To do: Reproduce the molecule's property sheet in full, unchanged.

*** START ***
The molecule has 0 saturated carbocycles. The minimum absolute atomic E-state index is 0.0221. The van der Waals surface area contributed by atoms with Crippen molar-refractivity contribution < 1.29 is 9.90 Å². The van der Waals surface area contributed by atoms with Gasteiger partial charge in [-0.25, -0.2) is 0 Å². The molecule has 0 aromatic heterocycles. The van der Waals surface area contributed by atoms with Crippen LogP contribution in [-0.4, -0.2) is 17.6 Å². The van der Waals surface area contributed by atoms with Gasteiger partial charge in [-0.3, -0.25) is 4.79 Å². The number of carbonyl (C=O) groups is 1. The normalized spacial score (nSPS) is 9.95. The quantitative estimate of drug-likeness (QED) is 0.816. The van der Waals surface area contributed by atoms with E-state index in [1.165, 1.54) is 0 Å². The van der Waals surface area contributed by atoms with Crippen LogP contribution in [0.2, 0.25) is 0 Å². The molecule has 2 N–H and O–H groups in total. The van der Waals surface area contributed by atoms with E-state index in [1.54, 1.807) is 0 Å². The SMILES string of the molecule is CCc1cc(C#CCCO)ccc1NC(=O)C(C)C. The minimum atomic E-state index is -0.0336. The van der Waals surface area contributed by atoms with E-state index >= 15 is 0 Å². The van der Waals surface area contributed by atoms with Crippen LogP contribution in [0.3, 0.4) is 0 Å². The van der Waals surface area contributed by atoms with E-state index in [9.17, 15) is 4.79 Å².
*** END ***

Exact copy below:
The molecule has 0 saturated carbocycles. The minimum absolute atomic E-state index is 0.0221. The van der Waals surface area contributed by atoms with Crippen molar-refractivity contribution < 1.29 is 9.90 Å². The van der Waals surface area contributed by atoms with Gasteiger partial charge in [-0.25, -0.2) is 0 Å². The molecule has 0 aromatic heterocycles. The van der Waals surface area contributed by atoms with Crippen LogP contribution in [-0.4, -0.2) is 17.6 Å². The van der Waals surface area contributed by atoms with Gasteiger partial charge in [-0.3, -0.25) is 4.79 Å². The number of carbonyl (C=O) groups is 1. The normalized spacial score (nSPS) is 9.95. The quantitative estimate of drug-likeness (QED) is 0.816. The van der Waals surface area contributed by atoms with E-state index in [1.165, 1.54) is 0 Å². The van der Waals surface area contributed by atoms with Crippen LogP contribution in [0.2, 0.25) is 0 Å². The molecule has 2 N–H and O–H groups in total. The van der Waals surface area contributed by atoms with E-state index in [1.54, 1.807) is 0 Å². The SMILES string of the molecule is CCc1cc(C#CCCO)ccc1NC(=O)C(C)C. The minimum atomic E-state index is -0.0336. The van der Waals surface area contributed by atoms with E-state index >= 15 is 0 Å². The van der Waals surface area contributed by atoms with Crippen LogP contribution in [0.3, 0.4) is 0 Å². The van der Waals surface area contributed by atoms with E-state index in [9.17, 15) is 4.79 Å².